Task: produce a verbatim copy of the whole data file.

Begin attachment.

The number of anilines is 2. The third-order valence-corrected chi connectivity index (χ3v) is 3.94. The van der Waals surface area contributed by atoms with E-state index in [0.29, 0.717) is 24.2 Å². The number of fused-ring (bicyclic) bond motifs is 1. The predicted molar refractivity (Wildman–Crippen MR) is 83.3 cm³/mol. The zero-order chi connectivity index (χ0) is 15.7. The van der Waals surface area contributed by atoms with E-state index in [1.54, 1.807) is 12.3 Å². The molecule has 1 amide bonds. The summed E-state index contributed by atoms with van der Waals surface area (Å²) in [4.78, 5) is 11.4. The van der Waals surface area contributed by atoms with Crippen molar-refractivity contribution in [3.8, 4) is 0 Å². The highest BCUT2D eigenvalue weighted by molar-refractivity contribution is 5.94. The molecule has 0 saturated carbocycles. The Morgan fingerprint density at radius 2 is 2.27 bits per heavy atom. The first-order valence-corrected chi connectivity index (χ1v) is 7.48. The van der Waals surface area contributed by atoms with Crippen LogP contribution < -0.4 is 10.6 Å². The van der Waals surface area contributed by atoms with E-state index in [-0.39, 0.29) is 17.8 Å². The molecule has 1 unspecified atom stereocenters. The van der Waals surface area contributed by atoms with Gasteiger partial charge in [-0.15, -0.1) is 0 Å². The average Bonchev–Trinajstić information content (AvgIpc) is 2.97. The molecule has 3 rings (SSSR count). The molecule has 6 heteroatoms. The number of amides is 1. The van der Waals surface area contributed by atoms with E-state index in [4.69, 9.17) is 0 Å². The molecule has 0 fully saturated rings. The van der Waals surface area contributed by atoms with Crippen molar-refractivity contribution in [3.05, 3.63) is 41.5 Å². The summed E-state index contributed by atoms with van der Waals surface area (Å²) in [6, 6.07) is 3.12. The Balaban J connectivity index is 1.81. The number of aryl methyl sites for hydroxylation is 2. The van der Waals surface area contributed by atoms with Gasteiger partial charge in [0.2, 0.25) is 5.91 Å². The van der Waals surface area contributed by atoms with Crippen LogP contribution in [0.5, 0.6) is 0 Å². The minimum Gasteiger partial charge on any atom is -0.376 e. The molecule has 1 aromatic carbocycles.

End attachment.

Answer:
The number of anilines is 2. The third-order valence-corrected chi connectivity index (χ3v) is 3.94. The van der Waals surface area contributed by atoms with E-state index in [0.29, 0.717) is 24.2 Å². The number of fused-ring (bicyclic) bond motifs is 1. The predicted molar refractivity (Wildman–Crippen MR) is 83.3 cm³/mol. The zero-order chi connectivity index (χ0) is 15.7. The van der Waals surface area contributed by atoms with E-state index in [1.54, 1.807) is 12.3 Å². The molecule has 1 amide bonds. The summed E-state index contributed by atoms with van der Waals surface area (Å²) in [4.78, 5) is 11.4. The van der Waals surface area contributed by atoms with Crippen molar-refractivity contribution in [3.8, 4) is 0 Å². The highest BCUT2D eigenvalue weighted by molar-refractivity contribution is 5.94. The molecule has 0 saturated carbocycles. The Morgan fingerprint density at radius 2 is 2.27 bits per heavy atom. The first-order valence-corrected chi connectivity index (χ1v) is 7.48. The van der Waals surface area contributed by atoms with Crippen LogP contribution < -0.4 is 10.6 Å². The van der Waals surface area contributed by atoms with E-state index in [-0.39, 0.29) is 17.8 Å². The molecule has 1 unspecified atom stereocenters. The van der Waals surface area contributed by atoms with Gasteiger partial charge in [-0.15, -0.1) is 0 Å². The average Bonchev–Trinajstić information content (AvgIpc) is 2.97. The molecule has 3 rings (SSSR count). The molecule has 6 heteroatoms. The number of amides is 1. The van der Waals surface area contributed by atoms with E-state index in [4.69, 9.17) is 0 Å². The molecule has 0 fully saturated rings. The van der Waals surface area contributed by atoms with Crippen molar-refractivity contribution in [3.05, 3.63) is 41.5 Å². The summed E-state index contributed by atoms with van der Waals surface area (Å²) in [6, 6.07) is 3.12. The Balaban J connectivity index is 1.81. The number of aryl methyl sites for hydroxylation is 2. The van der Waals surface area contributed by atoms with Gasteiger partial charge in [0.2, 0.25) is 5.91 Å². The van der Waals surface area contributed by atoms with Crippen LogP contribution in [0.5, 0.6) is 0 Å². The minimum Gasteiger partial charge on any atom is -0.376 e. The molecule has 1 aromatic carbocycles.